Now, on to find an editor (part 2)
Updated: Dec 20, 2019
After clearing the technical issues and receiving an acceptable sample edit, there were a couple of other details that needed clarification. We exchanged a couple of other communications, in part to set my mind at ease and clarify other issues. Due to the delays, I caused to the original work timeline we agreed on to need an update to the due date before the agreement was official.
I had initially posted my project during the first week of January. The comments from potential editors were due within a week. After clearing the hurdles, I just mentioned the agreement started the last week of January with a deposit that was roughly one-third of the total fee. There was an additional payment required a couple of weeks later, and the final payment was due upon completion. The full price for my approximately 45,000-word work was $700 Canadian. The marketplace I used charges a %10 fee on top of the fee quoted to support the platform. This fee worked out to be just under $600 US or about 1.3 cents per word, for those who are seeing editing estimates quoted that way. I know from my first hunt for an editor that pricing per word is typical, and there are a few that quote by page, which seems unnecessarily complicated given that they usually cite 250 words as the definition of a page.
Now we move on to a little bit of anxiety while waiting to see just how extensive the edits would be. After about a month, I received the edited document. I made a quick visual pass through the edits and realized that the edits did start to wain a bit as the book progressed likely due to a little self-education attained during the writing process of a first-timer. One thing that jumped right off a page was that he must have taken a coffee break at some point and lost his place; there was a section of the book that had no edits. I quickly pointed out the oversight, and he returned the edits for those three or four pages to me within 24 hours. Given the #WritingCommunity disdain for editing, I can understand a few hiccups along the way.
Next up was for me to take another walk through my project to accept, reject, or rewrite sections based on the edits received. This process was nearly as painful as the edits I had already made, except the upside to this time were that these suggestions came from a completely disinterested person who exposed a few areas that might be unclear to future readers. Ultimately, I would guess that I accepted about 90% of the suggestions, rejected about 5% outright, and rewrote about 5% of the edits. This process took me about a week to trudge through, but I was committed to presenting the message in the best way I can. Would I do it again? Yes. Overall the experience was a positive one, and I relearned quite a bit about writing that I once knew, but had forgotten due to various professions over the years.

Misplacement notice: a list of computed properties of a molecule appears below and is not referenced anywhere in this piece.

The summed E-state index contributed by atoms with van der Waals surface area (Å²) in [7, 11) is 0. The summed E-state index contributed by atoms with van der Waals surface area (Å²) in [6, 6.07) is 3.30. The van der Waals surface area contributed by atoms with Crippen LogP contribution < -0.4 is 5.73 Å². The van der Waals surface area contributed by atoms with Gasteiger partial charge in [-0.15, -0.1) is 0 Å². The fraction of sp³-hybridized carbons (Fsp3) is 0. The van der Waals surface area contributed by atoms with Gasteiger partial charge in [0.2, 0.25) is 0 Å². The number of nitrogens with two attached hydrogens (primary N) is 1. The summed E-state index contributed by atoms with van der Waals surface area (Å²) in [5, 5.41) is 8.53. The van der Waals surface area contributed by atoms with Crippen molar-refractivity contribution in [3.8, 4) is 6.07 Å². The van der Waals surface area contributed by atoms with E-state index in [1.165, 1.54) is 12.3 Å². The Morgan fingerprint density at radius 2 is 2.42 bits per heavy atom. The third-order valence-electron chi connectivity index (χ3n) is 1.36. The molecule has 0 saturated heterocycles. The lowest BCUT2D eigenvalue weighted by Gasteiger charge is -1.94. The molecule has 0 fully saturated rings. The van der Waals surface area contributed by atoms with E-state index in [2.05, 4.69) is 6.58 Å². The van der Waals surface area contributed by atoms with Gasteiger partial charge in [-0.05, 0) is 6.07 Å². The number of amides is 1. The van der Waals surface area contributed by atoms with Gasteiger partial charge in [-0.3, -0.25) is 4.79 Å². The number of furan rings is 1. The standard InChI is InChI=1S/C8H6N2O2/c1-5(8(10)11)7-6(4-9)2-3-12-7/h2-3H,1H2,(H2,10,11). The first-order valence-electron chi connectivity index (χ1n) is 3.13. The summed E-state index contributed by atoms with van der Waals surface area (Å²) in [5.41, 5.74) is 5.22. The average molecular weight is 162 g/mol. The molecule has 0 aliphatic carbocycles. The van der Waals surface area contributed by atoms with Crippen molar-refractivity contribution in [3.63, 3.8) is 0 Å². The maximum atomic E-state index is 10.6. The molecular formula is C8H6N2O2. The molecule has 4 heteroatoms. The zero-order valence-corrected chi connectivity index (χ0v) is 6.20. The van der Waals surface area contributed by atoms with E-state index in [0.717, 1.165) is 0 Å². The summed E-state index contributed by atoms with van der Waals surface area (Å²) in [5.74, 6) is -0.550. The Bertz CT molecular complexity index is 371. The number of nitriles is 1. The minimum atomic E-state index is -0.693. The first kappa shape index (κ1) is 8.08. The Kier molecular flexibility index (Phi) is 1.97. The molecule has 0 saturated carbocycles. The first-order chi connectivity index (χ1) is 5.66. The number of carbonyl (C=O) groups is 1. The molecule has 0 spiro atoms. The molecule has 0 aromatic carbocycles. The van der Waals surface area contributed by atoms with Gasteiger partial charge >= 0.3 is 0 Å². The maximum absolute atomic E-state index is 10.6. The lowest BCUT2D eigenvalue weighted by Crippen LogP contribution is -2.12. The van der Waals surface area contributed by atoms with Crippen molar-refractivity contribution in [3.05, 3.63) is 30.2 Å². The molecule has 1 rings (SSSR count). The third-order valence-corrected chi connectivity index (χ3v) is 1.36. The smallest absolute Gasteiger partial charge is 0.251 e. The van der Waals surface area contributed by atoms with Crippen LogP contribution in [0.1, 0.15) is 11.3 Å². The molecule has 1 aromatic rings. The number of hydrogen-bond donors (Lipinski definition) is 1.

At this point, the original 53,000-word work had been reduced initially to 45,000 words, and now it lost about 3,000 more due to this edit to land at about 42,000 words. So the work is in good shape, but it isn't a book yet. Now to work through the rest of the anatomy of a book. I am thinking about all the little things that collectively create a package that is fit for consumption and makes someone hungry enough to consume it.
So where do you start? Well, I started by poking around a couple of book publishing organizations to find a source for this new vocabulary I would need to continue to finish composing this package. While the ebook format has continued to make gains in the book industry, there are still many consumers in one's potential audience who probably favor the feel of holding and the even the smell of the real deal. I have read plenty of books in using either format. The genre of a book tends to influence which format I lean toward per title. As a first-timer, I don't think that I could start building a book without designing based on a print version.
Working on creating a book this way means that I have answered more of the questions, then whichever ebook format I would choose would mean simply replacing some information and outright removing other pieces. While it is not quite as simple as that sounded, ebook sellers typically only feature the front cover, so I you have the artwork for the entire cover (front, back, and spine for paperback) you have more information than you need and can simply crop the extra information out prior to publishing the information to the seller's site. The other bonus in thinking print first is resolution. Print work usually starts at 300 dpi (dots per inch) and digital-only work is typically done at much lower resolutions. It is much easier to compose at higher resolution and reduce than it is "manufacture" pixels by resampling work to get there and the results are not usually as good. But where to start?
As the composition of the cover could take some time, picking a standard printed book size seemed a natural choice. If you have spent any time in your local library or a favorite book store, you know that the written word can we wrapped in all shapes and sizes of packages. However, the genre that you have written for would now come into play. Consumer expectations can be a big influence as some genres tend to favor specific sizes. Ultimately, I chose US trade, AKA 6 inches by 9 inches, to begin composing the package for my words.
Next step, building a printed book.
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